Lidl scheme 'won't harm Barnard Castle high street'
By Trevor Brookes - Editor
PROPOSALS for Lidl and Home Bargains stores on the outskirts of Barnard Castle have taken a big step forward after council planners said the scheme would not harm the town centre or Morrisons.
Durham County Council has rejected fears that the multi-million pound development at the former Addison auction house site, in Staindrop Road, would hurt the high street.
Instead, chiefs say the proposal would drive competition, give more choice to residents and help stop millions of pounds “leaking” out of the town as shoppers go elsewhere.
Durham County Council’s planning department has yet to make an official recommendation on whether approval should be granted.
However, in a report published last week, council spatial planning officer Steven Pilkington said: “The proposed development would not result in a significant adverse impact upon the vitality and viability of any existing centres, including Barnard Castle. The proposal will provide new shopping provision within the town that will enhance choice and has the potential to reduce expenditure leaking to other centres and also leaking outside of the county. There are also economic and regeneration benefits associated with the investment and job creation of the scheme as a whole.”
Mr Pilkington added that Barnard Castle town centre is “displaying good levels of vitality and viability” with a below average vacancy rate.
Teesdale’s MP, Helen Goodman, had previously said plans to construct a Home Bargains shop could “create unfair and unnecessary competition” for shops such as Boyes. Experts acting on behalf of Morrisons lodged objections to the Lidl plan, saying it would reduce turnover in the town centre by 35 per cent.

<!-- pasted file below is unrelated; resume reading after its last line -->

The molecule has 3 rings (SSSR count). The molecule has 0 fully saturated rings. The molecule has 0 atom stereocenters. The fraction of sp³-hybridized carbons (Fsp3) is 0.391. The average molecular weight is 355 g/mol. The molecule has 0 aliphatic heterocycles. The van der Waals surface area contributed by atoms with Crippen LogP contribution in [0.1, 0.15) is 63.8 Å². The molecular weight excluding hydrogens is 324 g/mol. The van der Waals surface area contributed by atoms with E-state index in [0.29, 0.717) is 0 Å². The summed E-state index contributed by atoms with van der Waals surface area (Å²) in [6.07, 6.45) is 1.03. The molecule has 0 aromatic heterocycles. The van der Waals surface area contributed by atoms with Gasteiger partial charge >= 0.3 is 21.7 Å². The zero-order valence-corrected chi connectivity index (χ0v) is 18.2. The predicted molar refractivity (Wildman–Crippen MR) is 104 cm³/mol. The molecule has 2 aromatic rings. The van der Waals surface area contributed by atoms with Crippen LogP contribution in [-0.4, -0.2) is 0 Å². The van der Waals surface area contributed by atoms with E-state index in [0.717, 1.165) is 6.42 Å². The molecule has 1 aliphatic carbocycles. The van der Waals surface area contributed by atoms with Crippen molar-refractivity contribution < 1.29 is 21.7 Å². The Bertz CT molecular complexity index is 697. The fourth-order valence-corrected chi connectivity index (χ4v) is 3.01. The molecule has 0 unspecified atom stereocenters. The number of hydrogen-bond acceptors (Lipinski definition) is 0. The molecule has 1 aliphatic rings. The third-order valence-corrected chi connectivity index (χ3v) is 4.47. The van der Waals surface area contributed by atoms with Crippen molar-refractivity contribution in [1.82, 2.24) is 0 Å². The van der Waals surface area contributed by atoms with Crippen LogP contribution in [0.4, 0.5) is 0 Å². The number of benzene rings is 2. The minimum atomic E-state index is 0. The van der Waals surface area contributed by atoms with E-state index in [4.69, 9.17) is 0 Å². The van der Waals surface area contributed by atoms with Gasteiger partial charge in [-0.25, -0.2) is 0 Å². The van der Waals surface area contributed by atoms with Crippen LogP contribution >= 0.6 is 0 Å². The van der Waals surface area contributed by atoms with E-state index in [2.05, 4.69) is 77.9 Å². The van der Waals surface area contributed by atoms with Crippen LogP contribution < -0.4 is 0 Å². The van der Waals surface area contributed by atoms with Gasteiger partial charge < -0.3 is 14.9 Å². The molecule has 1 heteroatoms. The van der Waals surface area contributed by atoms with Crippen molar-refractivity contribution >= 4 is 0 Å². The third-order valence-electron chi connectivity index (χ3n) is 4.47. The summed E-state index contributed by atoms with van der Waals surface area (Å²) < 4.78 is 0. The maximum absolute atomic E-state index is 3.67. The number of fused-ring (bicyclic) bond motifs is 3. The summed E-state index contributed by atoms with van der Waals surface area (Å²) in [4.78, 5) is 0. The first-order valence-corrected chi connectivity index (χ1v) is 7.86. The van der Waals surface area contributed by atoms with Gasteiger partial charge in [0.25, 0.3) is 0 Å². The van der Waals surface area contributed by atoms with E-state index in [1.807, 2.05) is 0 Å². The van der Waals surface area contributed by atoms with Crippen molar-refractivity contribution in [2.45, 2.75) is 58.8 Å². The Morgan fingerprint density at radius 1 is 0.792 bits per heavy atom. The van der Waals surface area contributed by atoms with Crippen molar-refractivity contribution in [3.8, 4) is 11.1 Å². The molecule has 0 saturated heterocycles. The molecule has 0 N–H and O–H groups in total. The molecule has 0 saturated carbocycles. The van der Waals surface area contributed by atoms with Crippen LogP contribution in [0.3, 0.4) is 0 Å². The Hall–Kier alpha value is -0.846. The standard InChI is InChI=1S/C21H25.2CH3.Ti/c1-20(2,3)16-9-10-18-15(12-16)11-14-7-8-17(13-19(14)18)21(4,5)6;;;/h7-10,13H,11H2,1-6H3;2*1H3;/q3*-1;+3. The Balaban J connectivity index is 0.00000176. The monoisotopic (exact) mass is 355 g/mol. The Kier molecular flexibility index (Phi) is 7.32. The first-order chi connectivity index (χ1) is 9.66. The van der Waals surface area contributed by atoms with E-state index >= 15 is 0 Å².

However, there has been a large amount of support from residents with dozens of letters from those who want more choice and competition for Morrisons.
Durham County Council commissioned retail experts Lichfields to write a study on the potential impact of the scheme, which has been put forward by developer Consolidated Property Group.
In the report, Lichfields has pointed to a retail study last year which said Barnard Castle retains about 45 per cent, or £13million, of spending on convenience or food goods by people in the catchment area.
However, some 83 per cent, or £45million, of spending on household items, electrical goods, clothes and shoes is “leaking out” of the town to Darlington, Bishop Auckland and the Metrocentre.
Lichfields said although Morrisons in Barnard Castle was underperforming, the Lidl and Home Bargains scheme would not lead to its closure or have an adverse impact.
“This is because it would maintain its status as the only foodstore of any significant size in Barnard Castle town centre. The store offers a wide range of facilities including wet fish, butchery and bakery counters and a delicatessen,” said Lichfields. “We would add that, in practice, it is likely that Morrisons would respond to any new competition in the form of a new Lidl store by various means – including through more in-store promotions and by adapting their product ranges.”
But Lichfields warned there would “unquestionably” be some impact felt by town centre retailers. The consultants added: “Even if one of the larger multiples, such as Boyes, Superdrug or Boots, were to close, this would lead to dispersal of trade which would help to support the remaining town centre stores in that sector.” It is proposed that a planning condition would be imposed to “limit the extent to which the new Home Bargains would compete with existing retailers”.
Restrictions may mean the store could only be used for the sale of carpets, furnishings, electrical goods, pets and pet supplies, office equipment, DIY products, garden goods and motor vehicle goods. The shop would also be restricted on the amount of space it could give to food and drink, pharmaceutical goods, toys and games and clothing.
Lichfields added: “Boyes store, as with other retailers in the centre, would retain the trading advantage associated with its location.”
Meanwhile, following a meeting with highways officers in July, changes have been made to address highways concerns including a new section of footpath on the A688.